How to Treat the 5 Most Common Postpartum Skin Conditions

BBetween breastfeeding attempts, hair loss and postpartum recovery, the postpartum period marks a moment of radical change in the body. An area in which you perhaps did not expect to undergo changes? Your skin. Although you may have had a “pregnancy glow” before the birth, you could be facing a whole host of skin issues after giving birth. According Laura Erlichholistic fertility and obstetrics specialist, you have fluctuating hormones to thank for that.

“Right after birth there is usually a surge of adrenaline and endorphins (which help with initial bonding and recovery), but a few days after delivery there is a sharp drop in pregnancy hormones. “, explained Erlich.

Add to that the “baby blues” – a few normal but still unsettling days that can leave you crying and feeling down, which can lead to an increase in stress hormones like cortisol. “This combination of events is extremely exhausting on the body and can lead to many issues including rashes, dryness, and rashes,” Erlich said.

Fortunately, there are ways to deal with these issues. Below are five of the most common postpartum skin conditions and how to treat them.

melasma

Melasma, also called “pregnancy mask”, is a condition that involves the darkening of the skin due to increased production of melanin. “It sometimes shows up as spots on the face, increased freckles, or darkening of the skin around the mouth,” said Erlich, who notes that this same melanin shows up in the linea. alba, the dark line that appears on the abdomen from the navel to the pubic bone during pregnancy.

Carla Nichiata via Getty Images

Melasma most commonly appears on the forehead, upper lip, and cheeks, and women are more prone to the condition than men. The left photo is without makeup and the right photo is with makeup.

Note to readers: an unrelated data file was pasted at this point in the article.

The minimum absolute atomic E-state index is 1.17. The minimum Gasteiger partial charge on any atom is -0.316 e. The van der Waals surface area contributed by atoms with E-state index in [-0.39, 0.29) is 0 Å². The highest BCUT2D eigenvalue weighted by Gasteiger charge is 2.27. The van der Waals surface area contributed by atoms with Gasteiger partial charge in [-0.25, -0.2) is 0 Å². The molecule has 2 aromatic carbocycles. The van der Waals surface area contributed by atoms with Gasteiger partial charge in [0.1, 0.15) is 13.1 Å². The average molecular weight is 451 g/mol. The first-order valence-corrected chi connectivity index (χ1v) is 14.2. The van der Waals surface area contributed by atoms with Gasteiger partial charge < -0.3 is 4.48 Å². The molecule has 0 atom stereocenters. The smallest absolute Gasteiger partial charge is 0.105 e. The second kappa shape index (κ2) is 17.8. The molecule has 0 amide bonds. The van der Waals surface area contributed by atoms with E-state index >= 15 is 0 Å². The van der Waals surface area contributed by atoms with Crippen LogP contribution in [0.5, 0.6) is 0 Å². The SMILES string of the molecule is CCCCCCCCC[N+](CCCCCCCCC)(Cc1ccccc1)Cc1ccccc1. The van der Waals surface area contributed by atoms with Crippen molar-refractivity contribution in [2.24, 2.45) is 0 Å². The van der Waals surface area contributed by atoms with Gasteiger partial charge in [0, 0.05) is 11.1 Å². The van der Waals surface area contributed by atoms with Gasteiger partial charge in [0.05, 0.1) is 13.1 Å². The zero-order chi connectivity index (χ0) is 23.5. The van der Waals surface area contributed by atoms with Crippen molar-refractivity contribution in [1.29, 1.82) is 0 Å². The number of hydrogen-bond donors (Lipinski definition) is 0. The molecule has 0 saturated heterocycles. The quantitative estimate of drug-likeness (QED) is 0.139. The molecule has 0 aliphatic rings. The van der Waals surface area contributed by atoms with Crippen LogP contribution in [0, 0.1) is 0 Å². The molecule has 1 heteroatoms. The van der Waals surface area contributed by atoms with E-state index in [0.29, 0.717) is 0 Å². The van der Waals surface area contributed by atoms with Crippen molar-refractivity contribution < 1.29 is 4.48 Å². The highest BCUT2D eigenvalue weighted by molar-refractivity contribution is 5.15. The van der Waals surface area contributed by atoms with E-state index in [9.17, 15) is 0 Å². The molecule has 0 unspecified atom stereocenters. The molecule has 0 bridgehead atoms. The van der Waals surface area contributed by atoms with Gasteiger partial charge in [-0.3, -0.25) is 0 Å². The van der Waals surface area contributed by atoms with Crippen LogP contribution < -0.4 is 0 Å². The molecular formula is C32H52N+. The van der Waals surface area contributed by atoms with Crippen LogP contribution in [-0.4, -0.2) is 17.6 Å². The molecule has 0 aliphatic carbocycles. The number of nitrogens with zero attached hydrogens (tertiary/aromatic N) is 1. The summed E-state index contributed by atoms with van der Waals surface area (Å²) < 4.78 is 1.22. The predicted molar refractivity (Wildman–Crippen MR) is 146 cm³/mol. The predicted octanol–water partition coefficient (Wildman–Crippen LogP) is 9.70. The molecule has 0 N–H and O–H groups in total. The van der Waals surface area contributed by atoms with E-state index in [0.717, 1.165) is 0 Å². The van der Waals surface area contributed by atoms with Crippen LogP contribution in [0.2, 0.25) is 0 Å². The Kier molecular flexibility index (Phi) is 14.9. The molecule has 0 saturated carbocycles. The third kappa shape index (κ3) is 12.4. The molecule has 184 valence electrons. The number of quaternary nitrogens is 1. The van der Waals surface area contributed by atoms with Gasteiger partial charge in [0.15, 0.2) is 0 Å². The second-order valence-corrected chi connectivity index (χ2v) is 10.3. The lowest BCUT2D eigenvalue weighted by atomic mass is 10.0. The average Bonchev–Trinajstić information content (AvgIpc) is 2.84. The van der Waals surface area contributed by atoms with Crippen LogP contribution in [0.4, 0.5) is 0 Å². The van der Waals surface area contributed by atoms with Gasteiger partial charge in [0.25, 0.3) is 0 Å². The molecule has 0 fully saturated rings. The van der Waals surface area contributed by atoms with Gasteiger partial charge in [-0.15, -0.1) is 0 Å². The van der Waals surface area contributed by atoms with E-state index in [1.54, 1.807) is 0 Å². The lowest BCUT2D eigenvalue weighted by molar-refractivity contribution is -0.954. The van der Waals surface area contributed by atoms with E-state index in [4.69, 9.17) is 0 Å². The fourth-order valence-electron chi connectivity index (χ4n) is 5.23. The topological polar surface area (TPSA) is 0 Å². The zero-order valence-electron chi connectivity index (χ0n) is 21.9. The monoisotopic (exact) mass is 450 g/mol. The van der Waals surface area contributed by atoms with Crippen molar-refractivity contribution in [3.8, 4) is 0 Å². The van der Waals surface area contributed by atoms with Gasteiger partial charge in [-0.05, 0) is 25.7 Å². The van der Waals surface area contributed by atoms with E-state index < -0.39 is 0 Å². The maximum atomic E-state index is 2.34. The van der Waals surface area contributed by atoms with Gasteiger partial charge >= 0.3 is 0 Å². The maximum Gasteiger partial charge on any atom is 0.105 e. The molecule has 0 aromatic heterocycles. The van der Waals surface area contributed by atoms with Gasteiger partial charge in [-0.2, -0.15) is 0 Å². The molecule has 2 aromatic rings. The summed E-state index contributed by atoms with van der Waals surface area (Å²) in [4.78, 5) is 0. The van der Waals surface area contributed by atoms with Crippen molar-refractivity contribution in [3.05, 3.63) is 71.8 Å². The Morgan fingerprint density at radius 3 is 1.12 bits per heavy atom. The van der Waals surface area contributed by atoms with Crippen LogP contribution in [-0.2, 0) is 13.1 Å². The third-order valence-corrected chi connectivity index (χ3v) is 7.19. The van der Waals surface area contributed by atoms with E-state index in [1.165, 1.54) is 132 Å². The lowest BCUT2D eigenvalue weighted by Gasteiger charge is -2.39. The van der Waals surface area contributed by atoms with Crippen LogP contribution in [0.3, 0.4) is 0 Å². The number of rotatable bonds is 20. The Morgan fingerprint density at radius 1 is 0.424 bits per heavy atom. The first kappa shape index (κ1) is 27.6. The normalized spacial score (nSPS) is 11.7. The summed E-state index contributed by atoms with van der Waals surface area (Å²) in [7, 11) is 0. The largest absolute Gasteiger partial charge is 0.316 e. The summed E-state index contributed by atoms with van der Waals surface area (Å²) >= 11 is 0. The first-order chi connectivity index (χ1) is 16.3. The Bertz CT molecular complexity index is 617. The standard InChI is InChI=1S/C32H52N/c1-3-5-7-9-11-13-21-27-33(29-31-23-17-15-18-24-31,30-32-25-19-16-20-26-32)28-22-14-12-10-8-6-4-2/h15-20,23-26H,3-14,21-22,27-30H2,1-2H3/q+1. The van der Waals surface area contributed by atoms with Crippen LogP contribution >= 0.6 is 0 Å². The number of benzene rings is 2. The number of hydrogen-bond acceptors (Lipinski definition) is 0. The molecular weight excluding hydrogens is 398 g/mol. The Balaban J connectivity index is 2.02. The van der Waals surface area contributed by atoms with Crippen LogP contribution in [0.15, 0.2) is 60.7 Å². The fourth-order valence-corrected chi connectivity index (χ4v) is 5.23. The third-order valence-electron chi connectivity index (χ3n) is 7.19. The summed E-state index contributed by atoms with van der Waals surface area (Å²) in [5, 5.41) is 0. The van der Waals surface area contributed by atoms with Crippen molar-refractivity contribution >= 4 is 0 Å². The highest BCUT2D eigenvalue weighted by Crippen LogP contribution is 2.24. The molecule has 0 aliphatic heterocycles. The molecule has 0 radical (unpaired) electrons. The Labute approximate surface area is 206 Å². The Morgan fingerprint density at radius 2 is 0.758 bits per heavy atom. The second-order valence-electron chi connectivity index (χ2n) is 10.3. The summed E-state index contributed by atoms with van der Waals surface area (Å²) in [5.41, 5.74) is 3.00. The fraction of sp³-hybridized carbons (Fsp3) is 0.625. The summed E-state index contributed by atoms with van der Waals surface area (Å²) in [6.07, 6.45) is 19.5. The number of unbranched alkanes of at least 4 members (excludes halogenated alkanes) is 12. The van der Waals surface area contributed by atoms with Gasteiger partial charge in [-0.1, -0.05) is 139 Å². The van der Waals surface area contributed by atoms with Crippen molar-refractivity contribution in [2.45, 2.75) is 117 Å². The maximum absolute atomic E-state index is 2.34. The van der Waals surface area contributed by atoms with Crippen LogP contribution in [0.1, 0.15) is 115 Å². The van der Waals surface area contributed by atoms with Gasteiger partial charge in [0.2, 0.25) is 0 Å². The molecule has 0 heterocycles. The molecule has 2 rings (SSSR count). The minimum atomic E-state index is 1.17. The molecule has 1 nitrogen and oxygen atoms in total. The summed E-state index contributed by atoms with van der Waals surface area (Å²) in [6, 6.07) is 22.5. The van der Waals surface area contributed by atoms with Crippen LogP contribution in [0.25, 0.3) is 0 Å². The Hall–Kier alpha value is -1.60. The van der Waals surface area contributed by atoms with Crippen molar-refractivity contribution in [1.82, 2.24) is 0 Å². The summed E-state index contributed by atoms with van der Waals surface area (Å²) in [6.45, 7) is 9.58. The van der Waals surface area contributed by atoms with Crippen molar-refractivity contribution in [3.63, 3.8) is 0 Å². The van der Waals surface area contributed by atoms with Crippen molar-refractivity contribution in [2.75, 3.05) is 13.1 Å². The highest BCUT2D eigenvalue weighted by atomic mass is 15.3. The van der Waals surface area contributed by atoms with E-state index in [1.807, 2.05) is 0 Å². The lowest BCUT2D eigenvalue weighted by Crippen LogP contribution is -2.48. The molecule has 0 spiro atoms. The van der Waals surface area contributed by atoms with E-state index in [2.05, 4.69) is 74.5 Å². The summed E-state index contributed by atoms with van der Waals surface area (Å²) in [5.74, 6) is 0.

Although melasma is a stubborn form of hyperpigmentation, it usually resolves once your hormone levels reset. Still, Geeta Yadava board-certified dermatologist, says the best course of action when it comes to melasma management is sun protection, because UV exposure is a trigger for the condition.

“Stay out of the sun as much as possible and be sure to stock up on [SPF 30] when sun exposure is unavoidable, supplement your sun protection with a large, floppy hat and oversized sunglasses,” Yadav said. Also avoid activities like hot yoga and saunas, as the heat can make the condition worse.

Eczema

Eczema, an inflammatory skin condition that causes dryness and itching, often occurs due to the rapid decline of pregnancy hormones as well as changes in the immune system that occur after childbirth, Erlich said. Additionally, many new mothers feel stressed during the first weeks of their baby’s life, and stress has been shown to exacerbate eczema. Erlich noted that while eczema symptoms often go away after birth, that’s not always the case, especially if it was a condition that existed before pregnancy.

To manage skin condition, consider the foods you eat. Erlich recommended eating a nutrient-dense diet and avoiding inflammatory foods like white flour, dairy (if you’re sensitive), and anything processed, especially processed sugar. Also, avoid showering or bathing in hot water (as this can cause an eczema flare-up) and use skincare products with soothing ingredients like colloidal oatmeal and aloe. see.